For just the second time in the past 19 seasons, the New York Yankees were left to watch October baseball from the comfort of their own homes. It seems the club's front office is preparing to make moves to ensure that doesn't happen again in 2014.
Andrew Marchand of ESPN New York is reporting that, as team officials prepare for Monday's organization meetings, the front office is setting a course of action that could result in the Yankees spending up to $300 million this offseason.
Owner Hal Steinbrenner has long maintained the club's internal goal for 2014 would be getting total team salary under $189 million, MLB's luxury tax line. The Yankees are due a record $29.1 million luxury tax bill for this past season, which would put their total at over $250 million since the system's inception.
Getting under the $189 million line would reset New York's "tax clock," bringing it back to first-time offender status. Luxury tax payments are divvied up among smaller-market clubs. Steinbrenner's plan would allow the team to reinvest the saved money internally.
While it seems a $300 million spending spree would fly in the face of those plans, sources told Marchand the Yankees feel they can sign two marquee free agents and stay under the luxury tax. They can do that mainly because a possible $90 million could come off their books this winter.
That number assumes that an independent arbitrator holds up the 211-game suspension of third baseman Alex Rodriguez. The former MVP is due a salary of up to $31 million next season should he reach very attainable bonuses in his contract. Should Rodriguez's suspension be upheld, the number would dip accordingly but still be significant. A number of players, including Mariano Rivera and Andy Pettitte, will see their high salaries go off the books.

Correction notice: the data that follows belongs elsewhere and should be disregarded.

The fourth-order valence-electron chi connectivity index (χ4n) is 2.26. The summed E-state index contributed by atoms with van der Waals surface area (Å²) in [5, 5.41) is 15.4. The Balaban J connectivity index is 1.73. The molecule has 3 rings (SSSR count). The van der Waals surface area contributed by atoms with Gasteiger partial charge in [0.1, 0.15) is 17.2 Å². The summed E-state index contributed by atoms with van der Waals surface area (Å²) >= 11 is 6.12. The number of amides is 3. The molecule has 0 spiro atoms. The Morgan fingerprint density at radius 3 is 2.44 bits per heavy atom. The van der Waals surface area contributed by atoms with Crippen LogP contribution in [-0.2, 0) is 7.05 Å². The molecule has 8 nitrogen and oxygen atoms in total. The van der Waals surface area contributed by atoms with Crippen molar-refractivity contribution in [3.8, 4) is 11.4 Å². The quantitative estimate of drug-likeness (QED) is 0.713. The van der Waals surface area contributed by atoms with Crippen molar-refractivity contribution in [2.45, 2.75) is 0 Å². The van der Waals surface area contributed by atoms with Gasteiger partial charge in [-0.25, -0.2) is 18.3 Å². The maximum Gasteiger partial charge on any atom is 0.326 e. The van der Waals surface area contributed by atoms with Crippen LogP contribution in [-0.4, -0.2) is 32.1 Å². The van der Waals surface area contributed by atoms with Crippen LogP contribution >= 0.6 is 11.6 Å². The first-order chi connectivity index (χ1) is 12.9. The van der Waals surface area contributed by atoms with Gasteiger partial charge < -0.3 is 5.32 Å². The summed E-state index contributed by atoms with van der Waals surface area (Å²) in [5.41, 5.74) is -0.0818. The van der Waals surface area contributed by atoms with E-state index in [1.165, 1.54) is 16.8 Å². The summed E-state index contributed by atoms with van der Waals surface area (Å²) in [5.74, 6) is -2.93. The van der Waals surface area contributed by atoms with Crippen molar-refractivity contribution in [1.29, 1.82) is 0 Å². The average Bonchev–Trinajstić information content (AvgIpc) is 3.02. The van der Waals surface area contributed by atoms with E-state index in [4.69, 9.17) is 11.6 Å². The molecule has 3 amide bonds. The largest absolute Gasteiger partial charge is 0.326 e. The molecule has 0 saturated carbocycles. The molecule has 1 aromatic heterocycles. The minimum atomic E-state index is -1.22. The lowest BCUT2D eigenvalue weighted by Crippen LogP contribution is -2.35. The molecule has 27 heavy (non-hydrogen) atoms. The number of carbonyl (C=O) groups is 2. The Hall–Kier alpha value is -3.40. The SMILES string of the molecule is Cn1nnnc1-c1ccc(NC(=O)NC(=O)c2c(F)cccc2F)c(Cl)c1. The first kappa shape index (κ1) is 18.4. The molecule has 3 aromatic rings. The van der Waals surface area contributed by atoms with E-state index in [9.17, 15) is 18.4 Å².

With that money, the club plans on making star Robinson Cano, who will likely become the highest-paid second baseman in history, its top priority.
The source also cites Japanese starting pitcher Masahiro Tanaka as the club's second target behind Cano. Tanaka went 24-0 with a 1.27 ERA this past season and is expected to draw a "posting fee," the money paid with his Japanese club to negotiate a contract, that rivals the $51.7 million the Texas Rangers paid for Yu Darvish.
The key to that, however, is whatever New York or any other team pays in a posting fee is not counted toward the luxury tax—only his salary counts.
The Yankees have already got one of their biggest offseason roadblocks out of the way. Manager Joe Girardi, who was expected to draw interest from a majority of the open jobs this winter, signed a four-year extension last week. While managerial salaries do not count toward the luxury tax, locking up Girardi allows the front office to wholly shift its focus toward infusing new talent to the roster.
Atlanta Braves catcher Brian McCann and St. Louis Cardinals outfielder Carlos Beltran are among the Yankees' other primary targets, sources told Marchand. It's unclear how much Beltran or McCann will draw on the open market at this time.
New York finished 85-77 in 2013, posting its worst winning percentage since 1992.
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